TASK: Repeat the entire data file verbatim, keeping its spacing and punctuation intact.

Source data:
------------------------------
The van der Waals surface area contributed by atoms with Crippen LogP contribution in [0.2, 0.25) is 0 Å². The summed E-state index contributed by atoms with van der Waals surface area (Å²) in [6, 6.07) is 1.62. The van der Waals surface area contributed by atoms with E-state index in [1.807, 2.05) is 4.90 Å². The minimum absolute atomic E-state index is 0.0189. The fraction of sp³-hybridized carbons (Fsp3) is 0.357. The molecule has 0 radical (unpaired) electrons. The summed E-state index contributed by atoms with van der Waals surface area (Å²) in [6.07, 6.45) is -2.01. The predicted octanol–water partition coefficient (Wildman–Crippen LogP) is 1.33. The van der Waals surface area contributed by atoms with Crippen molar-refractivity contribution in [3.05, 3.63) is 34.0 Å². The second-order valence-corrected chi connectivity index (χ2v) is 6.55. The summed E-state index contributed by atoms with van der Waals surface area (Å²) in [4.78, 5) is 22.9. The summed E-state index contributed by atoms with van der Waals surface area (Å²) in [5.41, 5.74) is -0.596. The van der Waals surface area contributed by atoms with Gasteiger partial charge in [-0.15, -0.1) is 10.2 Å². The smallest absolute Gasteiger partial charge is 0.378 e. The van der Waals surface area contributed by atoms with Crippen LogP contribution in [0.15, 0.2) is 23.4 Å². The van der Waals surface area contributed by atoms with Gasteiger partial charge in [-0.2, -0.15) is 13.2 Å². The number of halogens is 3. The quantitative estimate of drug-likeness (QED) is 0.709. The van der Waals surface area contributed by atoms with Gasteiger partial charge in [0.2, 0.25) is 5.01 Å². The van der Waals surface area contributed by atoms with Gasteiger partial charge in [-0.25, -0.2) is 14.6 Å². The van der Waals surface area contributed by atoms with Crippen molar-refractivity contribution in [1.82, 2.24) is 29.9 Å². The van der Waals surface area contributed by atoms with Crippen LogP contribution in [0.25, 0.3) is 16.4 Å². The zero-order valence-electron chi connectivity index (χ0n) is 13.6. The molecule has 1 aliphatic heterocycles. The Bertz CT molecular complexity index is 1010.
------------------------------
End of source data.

The van der Waals surface area contributed by atoms with Crippen LogP contribution in [0.2, 0.25) is 0 Å². The summed E-state index contributed by atoms with van der Waals surface area (Å²) in [6, 6.07) is 1.62. The van der Waals surface area contributed by atoms with E-state index in [1.807, 2.05) is 4.90 Å². The minimum absolute atomic E-state index is 0.0189. The fraction of sp³-hybridized carbons (Fsp3) is 0.357. The molecule has 0 radical (unpaired) electrons. The summed E-state index contributed by atoms with van der Waals surface area (Å²) in [6.07, 6.45) is -2.01. The predicted octanol–water partition coefficient (Wildman–Crippen LogP) is 1.33. The van der Waals surface area contributed by atoms with Crippen molar-refractivity contribution in [3.05, 3.63) is 34.0 Å². The second-order valence-corrected chi connectivity index (χ2v) is 6.55. The summed E-state index contributed by atoms with van der Waals surface area (Å²) in [4.78, 5) is 22.9. The summed E-state index contributed by atoms with van der Waals surface area (Å²) in [5.41, 5.74) is -0.596. The van der Waals surface area contributed by atoms with Gasteiger partial charge in [-0.15, -0.1) is 10.2 Å². The smallest absolute Gasteiger partial charge is 0.378 e. The van der Waals surface area contributed by atoms with Crippen LogP contribution in [0.15, 0.2) is 23.4 Å². The van der Waals surface area contributed by atoms with Gasteiger partial charge in [-0.2, -0.15) is 13.2 Å². The number of halogens is 3. The quantitative estimate of drug-likeness (QED) is 0.709. The van der Waals surface area contributed by atoms with Gasteiger partial charge in [0.2, 0.25) is 5.01 Å². The van der Waals surface area contributed by atoms with Gasteiger partial charge in [-0.25, -0.2) is 14.6 Å². The van der Waals surface area contributed by atoms with Crippen molar-refractivity contribution in [1.82, 2.24) is 29.9 Å². The van der Waals surface area contributed by atoms with Crippen LogP contribution in [0.25, 0.3) is 16.4 Å². The zero-order valence-electron chi connectivity index (χ0n) is 13.6. The molecule has 1 aliphatic heterocycles. The Bertz CT molecular complexity index is 1010.